California Color-me State Quarter

California Printable Blank Map

California Printable Blank Flag

California Printable Fact Sheet

California Printable Scavenger Hunt

Western States Label Me Map

Oakland Raiders Coloring Sheet

San Diego Chargers Coloring Sheet

 

California Online Extras

 
Redwood Activities
 
   
Redwood Reading Comprehension (Gr. 2+) Redwood Sentence Surgeon
   
   
Redwood Cloze Reading Redwood Crossword
 
Label, color, and print a beautiful California map online! You can even choose the font and get clues if you don’t know the location of a city, landmark, or landform. Click the picture above.
 
 

California State Bird: California

 

Word Search

Jigsaw

The American West

California State Bird: California Quail

 

Top Five Facts

 

1. ) If California was its own country, it would have the world’s eighth largest economy.

2. ) California’s Sillicon Valley is home to tech giants such as Google, Adobe, Apple, Yahoo!, Uber, and many others.

3. ) The first ever McDonalds opened in San Bernardino in 1940.

4. ) California’s Mt. Whitney is the highest peak in the lower 48 states (14,494 feet).

5. ) California is the largest grape producing and wine producing state in the country.

 

California in History

 

1542 – The Portuguese-born sailor, Juan Rodriguez Cabrillo, becomes the first European to explore California, landing at San Diego on September 28, 1542. He went on to discover the Catalina Islands, the sites of San Pedro, Santa Monica and the Santa Barbara Channel Islands.

1579 – Sir Francis Drake landed North of San Francisco Bay and claimed the territory for England.

1665 – José de Gálvez arrives in Mexico as Visitor General of New Spain. He launched a program of colonizing Alta California.

1767-1770 Spanish explorer Gaspar de Portola led an expedition from Mexico to make settlements in Alta California. He would eventually found San Diego and Monterrey.

1769 Junipero Serra built the first California Mission called San Diego de Alcala

1820 Early in the nineteenth century, ships from Boston began to visit the Spanish towns and missions along the upper and lower California coast.

1846 The United States invades Mexico from the east, reaching San Diego in December.

1848 California becomes a U.S. possession with the Treaty of Guadalupe-Hidalgo, which ended the Mexican War.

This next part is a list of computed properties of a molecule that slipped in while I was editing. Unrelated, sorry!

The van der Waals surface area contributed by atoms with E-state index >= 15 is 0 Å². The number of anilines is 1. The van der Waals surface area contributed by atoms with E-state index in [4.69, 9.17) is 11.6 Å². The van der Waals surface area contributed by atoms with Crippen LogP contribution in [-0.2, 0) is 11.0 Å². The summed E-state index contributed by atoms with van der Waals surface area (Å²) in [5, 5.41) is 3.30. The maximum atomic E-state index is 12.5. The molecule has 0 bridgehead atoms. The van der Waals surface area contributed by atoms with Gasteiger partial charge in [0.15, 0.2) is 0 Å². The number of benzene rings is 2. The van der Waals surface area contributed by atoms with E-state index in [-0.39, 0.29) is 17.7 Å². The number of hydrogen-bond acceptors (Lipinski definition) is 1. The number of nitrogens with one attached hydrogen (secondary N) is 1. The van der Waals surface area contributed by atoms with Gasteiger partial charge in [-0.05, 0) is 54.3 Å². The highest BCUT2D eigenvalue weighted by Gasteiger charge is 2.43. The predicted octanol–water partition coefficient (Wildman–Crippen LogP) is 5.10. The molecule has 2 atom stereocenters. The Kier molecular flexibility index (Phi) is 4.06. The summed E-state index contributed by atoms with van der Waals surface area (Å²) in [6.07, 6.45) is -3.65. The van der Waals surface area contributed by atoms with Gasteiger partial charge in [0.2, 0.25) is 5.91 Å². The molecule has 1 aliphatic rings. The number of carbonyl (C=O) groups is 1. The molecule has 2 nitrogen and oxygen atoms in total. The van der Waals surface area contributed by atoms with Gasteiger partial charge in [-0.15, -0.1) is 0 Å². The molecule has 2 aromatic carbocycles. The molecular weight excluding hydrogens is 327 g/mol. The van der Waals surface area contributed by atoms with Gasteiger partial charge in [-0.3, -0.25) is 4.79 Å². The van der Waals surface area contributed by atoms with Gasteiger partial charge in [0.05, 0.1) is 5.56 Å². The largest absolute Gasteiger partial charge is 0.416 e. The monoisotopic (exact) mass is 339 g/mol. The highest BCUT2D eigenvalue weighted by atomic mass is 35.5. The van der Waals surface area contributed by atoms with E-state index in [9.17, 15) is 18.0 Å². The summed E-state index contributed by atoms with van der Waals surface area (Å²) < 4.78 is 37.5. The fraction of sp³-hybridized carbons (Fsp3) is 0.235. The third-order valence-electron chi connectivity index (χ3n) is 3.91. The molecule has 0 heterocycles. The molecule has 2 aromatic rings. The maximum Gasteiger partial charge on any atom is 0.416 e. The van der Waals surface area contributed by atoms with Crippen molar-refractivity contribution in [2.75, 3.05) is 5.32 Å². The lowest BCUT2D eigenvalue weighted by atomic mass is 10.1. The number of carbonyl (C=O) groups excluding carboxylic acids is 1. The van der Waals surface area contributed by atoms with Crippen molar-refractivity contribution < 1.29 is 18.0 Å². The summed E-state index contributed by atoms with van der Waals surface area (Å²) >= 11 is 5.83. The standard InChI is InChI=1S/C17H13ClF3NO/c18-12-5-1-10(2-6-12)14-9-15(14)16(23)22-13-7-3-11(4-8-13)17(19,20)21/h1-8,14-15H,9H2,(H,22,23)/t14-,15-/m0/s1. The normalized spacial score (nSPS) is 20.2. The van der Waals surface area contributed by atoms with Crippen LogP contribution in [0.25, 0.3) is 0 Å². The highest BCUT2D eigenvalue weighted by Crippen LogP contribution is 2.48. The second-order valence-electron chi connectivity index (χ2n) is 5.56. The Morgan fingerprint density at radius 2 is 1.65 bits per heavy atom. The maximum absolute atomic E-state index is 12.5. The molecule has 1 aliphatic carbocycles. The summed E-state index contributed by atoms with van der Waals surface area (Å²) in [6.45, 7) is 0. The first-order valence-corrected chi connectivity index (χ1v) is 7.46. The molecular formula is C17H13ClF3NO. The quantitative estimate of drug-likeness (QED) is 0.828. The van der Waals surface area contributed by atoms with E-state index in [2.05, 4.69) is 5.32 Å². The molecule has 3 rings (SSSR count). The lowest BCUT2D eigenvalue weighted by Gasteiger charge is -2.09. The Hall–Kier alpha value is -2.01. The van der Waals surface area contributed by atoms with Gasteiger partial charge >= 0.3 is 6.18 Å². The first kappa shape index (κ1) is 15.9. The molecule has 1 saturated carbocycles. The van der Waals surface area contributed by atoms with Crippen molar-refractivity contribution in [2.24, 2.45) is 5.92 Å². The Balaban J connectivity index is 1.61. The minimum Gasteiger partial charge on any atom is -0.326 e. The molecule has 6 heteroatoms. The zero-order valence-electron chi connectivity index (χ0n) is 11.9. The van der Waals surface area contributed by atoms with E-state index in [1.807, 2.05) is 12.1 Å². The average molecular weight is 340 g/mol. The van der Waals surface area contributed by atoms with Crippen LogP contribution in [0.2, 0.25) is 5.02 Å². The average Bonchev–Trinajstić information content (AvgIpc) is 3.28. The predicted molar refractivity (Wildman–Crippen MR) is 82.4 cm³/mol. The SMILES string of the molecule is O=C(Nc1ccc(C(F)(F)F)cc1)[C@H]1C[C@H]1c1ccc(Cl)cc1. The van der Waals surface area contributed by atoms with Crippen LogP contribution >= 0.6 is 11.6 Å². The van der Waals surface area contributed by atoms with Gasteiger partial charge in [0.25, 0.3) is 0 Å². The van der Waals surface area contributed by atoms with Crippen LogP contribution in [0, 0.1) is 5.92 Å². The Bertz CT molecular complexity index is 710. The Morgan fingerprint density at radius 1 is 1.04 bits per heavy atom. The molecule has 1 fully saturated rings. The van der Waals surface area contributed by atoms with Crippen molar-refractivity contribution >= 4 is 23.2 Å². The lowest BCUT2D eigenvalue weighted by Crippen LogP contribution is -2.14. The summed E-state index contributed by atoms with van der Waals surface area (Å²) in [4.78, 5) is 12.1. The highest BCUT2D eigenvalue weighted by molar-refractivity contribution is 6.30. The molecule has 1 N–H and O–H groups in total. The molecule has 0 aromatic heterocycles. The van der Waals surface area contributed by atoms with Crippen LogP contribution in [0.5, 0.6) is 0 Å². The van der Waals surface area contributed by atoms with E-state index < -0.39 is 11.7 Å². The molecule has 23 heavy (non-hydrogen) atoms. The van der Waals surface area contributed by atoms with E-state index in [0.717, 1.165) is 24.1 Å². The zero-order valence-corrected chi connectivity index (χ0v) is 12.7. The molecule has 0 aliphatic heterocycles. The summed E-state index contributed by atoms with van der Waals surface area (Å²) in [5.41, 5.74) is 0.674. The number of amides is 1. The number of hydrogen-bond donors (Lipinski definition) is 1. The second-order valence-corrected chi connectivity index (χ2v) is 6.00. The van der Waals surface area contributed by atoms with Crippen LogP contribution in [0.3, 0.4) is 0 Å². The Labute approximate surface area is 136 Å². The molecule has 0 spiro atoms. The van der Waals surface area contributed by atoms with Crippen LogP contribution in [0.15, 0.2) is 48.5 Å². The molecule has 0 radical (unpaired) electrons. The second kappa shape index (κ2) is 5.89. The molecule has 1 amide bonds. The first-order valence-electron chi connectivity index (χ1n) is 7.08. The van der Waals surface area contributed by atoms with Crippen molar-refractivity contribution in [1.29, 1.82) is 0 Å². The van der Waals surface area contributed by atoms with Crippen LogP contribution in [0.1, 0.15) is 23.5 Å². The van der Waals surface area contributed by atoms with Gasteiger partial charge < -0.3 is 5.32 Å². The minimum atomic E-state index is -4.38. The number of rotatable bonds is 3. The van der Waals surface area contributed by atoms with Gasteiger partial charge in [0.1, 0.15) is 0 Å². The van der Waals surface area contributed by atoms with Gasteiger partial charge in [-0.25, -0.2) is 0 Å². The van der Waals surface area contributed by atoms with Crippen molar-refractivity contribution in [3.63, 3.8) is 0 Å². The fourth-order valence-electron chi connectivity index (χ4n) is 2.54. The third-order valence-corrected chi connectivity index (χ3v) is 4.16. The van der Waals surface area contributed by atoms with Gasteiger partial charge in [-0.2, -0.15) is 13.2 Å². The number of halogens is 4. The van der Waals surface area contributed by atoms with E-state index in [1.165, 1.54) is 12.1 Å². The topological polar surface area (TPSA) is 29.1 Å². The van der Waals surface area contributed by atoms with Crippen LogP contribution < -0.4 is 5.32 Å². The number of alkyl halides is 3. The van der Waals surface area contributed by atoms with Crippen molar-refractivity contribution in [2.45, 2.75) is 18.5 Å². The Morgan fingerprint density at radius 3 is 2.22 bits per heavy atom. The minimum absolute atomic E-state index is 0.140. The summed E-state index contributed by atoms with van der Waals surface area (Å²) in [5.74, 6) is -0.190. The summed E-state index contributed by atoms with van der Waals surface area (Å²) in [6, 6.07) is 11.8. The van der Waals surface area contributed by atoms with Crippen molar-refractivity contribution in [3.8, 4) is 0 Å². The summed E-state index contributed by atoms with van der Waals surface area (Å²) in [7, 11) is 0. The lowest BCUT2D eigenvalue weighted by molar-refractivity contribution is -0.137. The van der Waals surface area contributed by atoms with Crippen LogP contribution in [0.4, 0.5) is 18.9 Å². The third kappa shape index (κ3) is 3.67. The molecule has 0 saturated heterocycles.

1849 James Marshall discovered gold at Sutter’s sawmill in Coloma, along the south fork of the American River, thus kicking off the famous Gold Rush of 1849 from where the term “49ers” was born.

1850 California was admitted as the 31st state on September 9, 1850.

1860 – The Pony Express, a mail service between St. Louis, Missouri and Sacramento is established.

1869: The completion of the Transcontinental Railroad enables Americans from the eastern states to pack up and move to California. Thousands upon thousands of settlers head for the “Golden State.”

1906 San Francisco earthquake and fire virtually destroys the city.

1911 Hollywood’s first film studio opened.

1937 The Golden Gate Bridge was completed and was opened to pedestrian traffic.


More about California in History
 

California Gold Rush

California Trail

Mexican-American War

 

California People

 
Glacier National Park by Ansel Adams
 
The Work of Ansel Adams
 

John Muir

Kit Carson

Ansel Adams

Joe DiMaggio

Willie Mays

Amelia Earhart

Walt Disney

 

California in Detail

 
 
Iconic Hollywood Sign
 

Yosemite National Park

Redwood National Park

Lassen Volcanic National Park

Sequoia and Kings Canyon National Park

Channel Islands National Park

Death Valley National Park

Joshua Tree National Park

Sacramento

Oakland

San Jose

San Francisco

Los Angeles

San Diego

Mojave Desert

Sierra Nevada Range

Coast Range

Golden Gate Bridge

Hollywood

 
 

Selected California Video – Redwood National Park